At the Hollywood Split, the Ventura Freeway changes from US 101 to SR-134, where it continues east through Glendale and Eagle Rock before entering Pasadena. This 14-mile segment of SR-134 was built in 1971 and ends at the I-210, the Foothill Freeway. 

Prior to the construction of a new freeway alignment in 1971, the portion east of the Golden State Freeway was known as the Colorado Freeway in reference to nearby Colorado Boulevard, a historic thoroughfare in Pasadena. 

Construction of the Ventura Freeway through Thousand Oaks. The Ventura Freeway was built in the 1950s and opened in 1960. Photo Courtesy Oviatt Library Archive
Construction of the Ventura Freeway through Thousand Oaks. The Ventura Freeway was built in the 1950s and opened in 1960. Photo Courtesy Oviatt Library Archive

Hollywood Freeway 

At the “Hollywood Split” the 101 transitions from the Ventura Freeway as it becomes the Hollywood Freeway. It passes Universal Studios Hollywood and continues through the Cahuenga Pass into Hollywood and downtown Los Angeles where it ends at the East Los Angeles interchange.  

The Hollywood Freeway continues north of the “Hollywood Split” as SR-170, passing through the northeastern part of the San Fernando Valley before it ends, merging with the I-5, Golden State Freeway.  

The entire length of the Hollywood Freeway is only 16.6 miles.  

Plans for the Hollywood Freeway officially began in 1924 when Los Angeles voters approved funds for the construction an express highway between downtown and the San Fernando Valley. 

The first segment built was a one-and-a-half-mile stretch through the Cahuenga Pass which opened on June 15, 1940 and was known as the “Cahuenga Pass Freeway.”  

The next section, from the San Fernando Valley to downtown Los Angeles, opened on April 16, 1954. The final section, north of the Ventura Freeway to the Golden State Freeway was completed in 1968. 

A year after the Hollywood Freeway opened in 1955, it was used by an average of 183,000 vehicles a day, almost double the capacity it was designed to carry.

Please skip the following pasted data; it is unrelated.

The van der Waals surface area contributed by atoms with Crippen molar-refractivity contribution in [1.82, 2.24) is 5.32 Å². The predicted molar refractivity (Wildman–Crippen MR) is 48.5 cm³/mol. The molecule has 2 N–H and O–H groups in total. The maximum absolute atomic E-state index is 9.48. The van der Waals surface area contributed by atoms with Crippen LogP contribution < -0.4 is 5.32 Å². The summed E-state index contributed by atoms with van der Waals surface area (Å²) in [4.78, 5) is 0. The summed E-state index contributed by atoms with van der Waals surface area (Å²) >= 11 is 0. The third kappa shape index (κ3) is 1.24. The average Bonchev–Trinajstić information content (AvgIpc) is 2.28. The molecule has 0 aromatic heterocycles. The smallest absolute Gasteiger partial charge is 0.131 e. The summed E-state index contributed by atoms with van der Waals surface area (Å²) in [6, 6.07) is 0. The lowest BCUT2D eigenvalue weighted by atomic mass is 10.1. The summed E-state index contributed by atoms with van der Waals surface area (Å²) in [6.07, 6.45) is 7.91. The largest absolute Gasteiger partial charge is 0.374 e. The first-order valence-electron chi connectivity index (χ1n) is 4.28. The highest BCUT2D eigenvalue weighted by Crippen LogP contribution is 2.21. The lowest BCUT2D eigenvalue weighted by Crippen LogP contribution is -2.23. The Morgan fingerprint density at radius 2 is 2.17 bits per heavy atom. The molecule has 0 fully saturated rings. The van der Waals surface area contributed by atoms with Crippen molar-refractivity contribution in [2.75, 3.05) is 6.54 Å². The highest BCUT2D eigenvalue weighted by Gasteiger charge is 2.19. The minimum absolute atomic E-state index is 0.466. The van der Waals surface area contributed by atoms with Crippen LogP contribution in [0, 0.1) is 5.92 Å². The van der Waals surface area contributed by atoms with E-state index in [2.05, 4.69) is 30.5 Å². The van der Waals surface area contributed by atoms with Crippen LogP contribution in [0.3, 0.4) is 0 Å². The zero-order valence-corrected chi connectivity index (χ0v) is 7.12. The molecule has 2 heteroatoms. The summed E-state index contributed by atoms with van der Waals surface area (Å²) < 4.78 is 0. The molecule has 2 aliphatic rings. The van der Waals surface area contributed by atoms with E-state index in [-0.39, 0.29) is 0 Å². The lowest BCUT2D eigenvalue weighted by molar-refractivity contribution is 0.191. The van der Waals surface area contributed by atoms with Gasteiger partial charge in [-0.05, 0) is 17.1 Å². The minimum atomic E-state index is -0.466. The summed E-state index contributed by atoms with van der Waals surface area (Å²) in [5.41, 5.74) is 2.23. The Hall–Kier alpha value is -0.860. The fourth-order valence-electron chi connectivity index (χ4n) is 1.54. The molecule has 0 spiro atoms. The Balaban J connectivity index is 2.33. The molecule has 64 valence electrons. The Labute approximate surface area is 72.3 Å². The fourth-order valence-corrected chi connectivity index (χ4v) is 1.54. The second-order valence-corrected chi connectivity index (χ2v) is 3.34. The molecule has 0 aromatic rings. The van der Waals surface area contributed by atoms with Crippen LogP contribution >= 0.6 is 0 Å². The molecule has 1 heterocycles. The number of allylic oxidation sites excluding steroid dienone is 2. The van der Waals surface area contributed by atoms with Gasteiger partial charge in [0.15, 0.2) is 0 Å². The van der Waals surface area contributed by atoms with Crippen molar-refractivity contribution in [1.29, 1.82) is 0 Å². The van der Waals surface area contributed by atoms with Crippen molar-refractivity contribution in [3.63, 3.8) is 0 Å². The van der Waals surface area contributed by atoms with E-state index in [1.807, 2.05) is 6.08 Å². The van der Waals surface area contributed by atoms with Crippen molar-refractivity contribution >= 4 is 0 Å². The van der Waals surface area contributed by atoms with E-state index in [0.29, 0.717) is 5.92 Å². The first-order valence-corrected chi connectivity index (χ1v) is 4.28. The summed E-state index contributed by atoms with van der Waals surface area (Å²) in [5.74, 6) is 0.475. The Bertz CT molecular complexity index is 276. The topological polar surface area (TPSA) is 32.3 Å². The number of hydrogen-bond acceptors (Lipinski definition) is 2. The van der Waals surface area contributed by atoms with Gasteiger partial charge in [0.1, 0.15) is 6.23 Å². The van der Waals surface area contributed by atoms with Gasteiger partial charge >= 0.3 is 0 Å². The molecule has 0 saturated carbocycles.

The Hollywood Freeway also features the engineering marvel of 1954, the four-level interchange, still called “the four level” by SoCal residents. The interchange connects the Hollywood, Harbor, Pasadena and Santa Ana freeways. Historians believe it was built on the former site of the city of Los Angeles town gallows. 

Image by Tom Sramek Jr from Pixabay
Image by Tom Sramek Jr from Pixabay

Freeways That Never Were 

Despite the number and miles of freeways in Los Angeles County there have been many plans for new freeways that ran into roadblocks. 

Some freeway plans were ended by lawsuits and public opposition. Others died from lack of funds, or the increasing construction costs and costs  of buying land.  

Failed freeways include the Beverly Hills Freeway and the Laurel Canyon Freeway. Both were doomed by opposition from the rich and famous who didn’t want a freeway in their backyards.  

Two freeways that promised a fast concrete path from the ports in Long Beach to downtown Los Angeles, the Industrial Freeway and the Terminal Island Freeway never were built due to budget concerns.  

The most recent freeway plan to be scuttled is the “High Desert Freeway,” an $8 billion, 63-mile freeway announced in 2018. Money had been set aside to purchase land for the freeway that would connect the cities of Palmdale and Lancaster with Victorville, Apple Valley and Adelanto. 

Following a lawsuit concerning the project’s environmental impacts, the High Desert Freeway project was canceled in October 2019.